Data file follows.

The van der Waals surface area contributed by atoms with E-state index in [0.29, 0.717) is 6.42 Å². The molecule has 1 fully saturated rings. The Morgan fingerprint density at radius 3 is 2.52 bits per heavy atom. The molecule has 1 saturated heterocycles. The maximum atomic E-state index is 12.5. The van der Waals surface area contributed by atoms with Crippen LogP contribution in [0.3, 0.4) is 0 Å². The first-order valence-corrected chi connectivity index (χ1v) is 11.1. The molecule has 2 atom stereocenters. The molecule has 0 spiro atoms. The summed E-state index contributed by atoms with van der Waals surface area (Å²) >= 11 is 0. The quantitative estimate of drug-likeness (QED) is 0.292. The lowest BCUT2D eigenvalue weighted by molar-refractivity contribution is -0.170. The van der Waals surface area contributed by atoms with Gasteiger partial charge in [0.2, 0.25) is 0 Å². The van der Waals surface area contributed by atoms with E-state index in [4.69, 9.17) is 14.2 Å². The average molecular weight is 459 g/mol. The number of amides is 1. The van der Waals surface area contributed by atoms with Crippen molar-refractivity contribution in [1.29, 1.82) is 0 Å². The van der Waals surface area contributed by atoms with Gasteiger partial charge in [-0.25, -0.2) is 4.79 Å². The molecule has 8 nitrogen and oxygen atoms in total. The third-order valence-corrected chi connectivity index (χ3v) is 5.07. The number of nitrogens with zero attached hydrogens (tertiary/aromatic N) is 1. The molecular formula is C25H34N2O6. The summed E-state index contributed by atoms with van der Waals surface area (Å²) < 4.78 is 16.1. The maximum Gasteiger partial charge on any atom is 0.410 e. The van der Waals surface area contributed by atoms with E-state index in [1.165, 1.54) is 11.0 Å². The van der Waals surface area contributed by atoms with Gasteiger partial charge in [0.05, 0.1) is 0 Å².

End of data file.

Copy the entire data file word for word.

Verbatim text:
The van der Waals surface area contributed by atoms with E-state index in [0.29, 0.717) is 6.42 Å². The molecule has 1 fully saturated rings. The Morgan fingerprint density at radius 3 is 2.52 bits per heavy atom. The molecule has 1 saturated heterocycles. The maximum atomic E-state index is 12.5. The van der Waals surface area contributed by atoms with Crippen LogP contribution in [0.3, 0.4) is 0 Å². The first-order valence-corrected chi connectivity index (χ1v) is 11.1. The molecule has 2 atom stereocenters. The molecule has 0 spiro atoms. The summed E-state index contributed by atoms with van der Waals surface area (Å²) >= 11 is 0. The quantitative estimate of drug-likeness (QED) is 0.292. The lowest BCUT2D eigenvalue weighted by molar-refractivity contribution is -0.170. The van der Waals surface area contributed by atoms with Gasteiger partial charge in [0.2, 0.25) is 0 Å². The van der Waals surface area contributed by atoms with E-state index in [4.69, 9.17) is 14.2 Å². The average molecular weight is 459 g/mol. The number of amides is 1. The van der Waals surface area contributed by atoms with Crippen molar-refractivity contribution in [1.29, 1.82) is 0 Å². The van der Waals surface area contributed by atoms with Gasteiger partial charge in [-0.25, -0.2) is 4.79 Å². The molecule has 8 nitrogen and oxygen atoms in total. The third-order valence-corrected chi connectivity index (χ3v) is 5.07. The number of nitrogens with zero attached hydrogens (tertiary/aromatic N) is 1. The molecular formula is C25H34N2O6. The summed E-state index contributed by atoms with van der Waals surface area (Å²) < 4.78 is 16.1. The maximum Gasteiger partial charge on any atom is 0.410 e. The van der Waals surface area contributed by atoms with E-state index in [1.165, 1.54) is 11.0 Å². The van der Waals surface area contributed by atoms with Gasteiger partial charge in [0.05, 0.1) is 0 Å².